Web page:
Short-circuiting Sea Level Rise


Greenhouse gases warm the earth, principally tropical waters. Heat migrates from warm to cold thus tropical heat migrates to the poles where it melts icecaps contributing to sea level rise (SLR). Warming oceans expand leading to further SLR. The deep oceans are an under-utilized, alternative, heat sink with a lower coefficient of thermal expansion than the ocean’s surface.

overview of the idea

The natural state with current atmospheric CO2 levels is oceans 20 meters higher. The principal driver that has and will lead to these levels is melt water from the icecaps.

Tropical storms are the primary means of conveyance for tropical heat to the poles, which are the fastest warming regions of the planet.

The oceans, which on average are 4267 meters deep, range in temperature between 4 and 2C at depths of 1000 meters and greater.

The sun warms the ocean surface, which can reach temperatures as high as 30C, as was the case with super typhoon Haiyan, though temperatures of 26C to a depth of 45 meters are sufficient to form a typical cyclone.

Wind and wave action readily mixes surface heat to a depth of about 100 meters but below that it migrates slowly because the natural tendency is for heat to rise. It is estimated it takes about 350 years for surface heat to diffuse naturally to a depth of 1000 meters.

The coefficient of expansion of sea water decreases in the ocean to that depth before starting to increase again, though it never reaches the surface high except in the deepest trenches.

Forcing surface heat to a depth of 1000 meters replicates and can perpetuate the conditions that are believed to have brought about the current atmospheric warming hiatus, sap the energy of tropical storms, short-circuit their transport of heat towards the poles, sea level rise and atmospheric warming while minimizing thermal expansion.

how it works

Heat pipes are the most efficient and quickest way of moving heat from locations where it can do harm to a benign heat sink. This is accomplished through phase changes of a working fluid. As heat is applied to the evaporator region of the pipe (the hot end) the working fluid is vaporized and under pressure transfers rapidly, in some cases near the speed of sound, to the condenser region (the cool end), where the latent heat of condensation is lost to the cold sink as the vapor transforms back to liquid. In an ocean setting the condensed working fluid is then pumped back to the surface to complete the cycle.

The introduction of a turbine and generator into the heat pipe permits the production of mechanical and electrical energy that can be sold at a profit as well as to finance the environmental and sea level mitigation functions of the system.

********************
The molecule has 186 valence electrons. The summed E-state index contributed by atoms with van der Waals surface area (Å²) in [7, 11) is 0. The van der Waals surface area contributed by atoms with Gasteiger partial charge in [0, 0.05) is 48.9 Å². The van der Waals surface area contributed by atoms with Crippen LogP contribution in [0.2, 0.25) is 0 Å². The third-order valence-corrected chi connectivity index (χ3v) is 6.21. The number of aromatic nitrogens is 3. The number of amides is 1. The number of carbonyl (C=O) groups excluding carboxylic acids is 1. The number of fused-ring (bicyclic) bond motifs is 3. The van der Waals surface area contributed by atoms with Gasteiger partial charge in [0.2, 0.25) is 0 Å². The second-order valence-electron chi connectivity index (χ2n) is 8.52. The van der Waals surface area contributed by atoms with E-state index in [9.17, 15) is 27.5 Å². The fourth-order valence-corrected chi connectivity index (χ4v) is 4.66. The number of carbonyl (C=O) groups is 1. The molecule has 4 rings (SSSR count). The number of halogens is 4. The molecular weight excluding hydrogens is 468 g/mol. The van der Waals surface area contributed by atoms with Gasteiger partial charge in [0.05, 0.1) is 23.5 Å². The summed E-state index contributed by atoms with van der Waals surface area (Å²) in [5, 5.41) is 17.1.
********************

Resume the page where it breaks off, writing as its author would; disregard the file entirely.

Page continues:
The heat pipe overcomes the cost and environmental problems associated with conventional ocean thermal energy conversion systems, which use large pipes with large and costly infrastructure to support them and massive water movements to overcome the inherently low thermodynamic inefficiency of a Rankine cycles with small temperature differences between hot and cold heat sinks.

Heat pipes can economically short-circuit heat movement from the tropics to the poles to reduce melt driven SLR as well as thermal expansion.

The ocean’s mass allows for the absorption of a great deal of heat to limited effect; particularly below the thermocline.


Video #1

An in-depth video further explaining the idea of 'Short-circuiting Sea Level Rise'. 

Video #2

A video detailing how producing as much energy as is currently derived from fossil fuels with ocean energy greatly reduces the risk of storm surge, coastal flooding and sea-level rise. 



Balancing Hell and High Water

A report on a revenue generating way for British Columbia to tackle the third rail of sea level rise: ground water depletion. Download here

Anthropogenic Sea Level Potholes

A column on groundwater depletion and how Canada and other countries are dealing with it. Click to read here or download here.


How communities will adapt and thrive

Estimates are the oceans have the potential to produce between 14 and 25 terawatts of power from ocean thermal energy conversion, whereas the planet currently operates on about 16 terawatts of primary energy, 14 of which is derived from fossil fuels.

The community that capitalizes on this opportunity stands to monopolize one of the largest sectors of the global economy.

A 2008 OECD study Ranking Port Cities with High Exposure and Vulnerability to Climate Extremes, rated Vancouver amongst the world’s top 20 port cities at risk to storm surge and SLR.

By 2070, with SLR estimated at only a half meter, as much as $303 billion worth of assets will be at risk while the combined risk to the remaining 135 cities studied approaches $33 trillion.

It is only natural to want to mitigate this kind of risk and this can be done with local technology that can be marketed to the world.

British Columbia has the intellectual resources, the mining, energy and shipbuilding expertise, plus the resources necessary to garner a significant share of the multitrillion dollar/year clean energy market.

By effectively addressing SLR and climate change the province safeguards and preserves its forest, fishing and tourism legacies and with a viable fossil fuels alternative can counter the influences pressing for greater movement of coal and bitumen through our territory and along our coast.

Let October 19th be the moment the planet begins to heal and the rise of the oceans truly does begin to decline.

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SFU Public Square Founding Council Member

Stephen A. Jarislowsky

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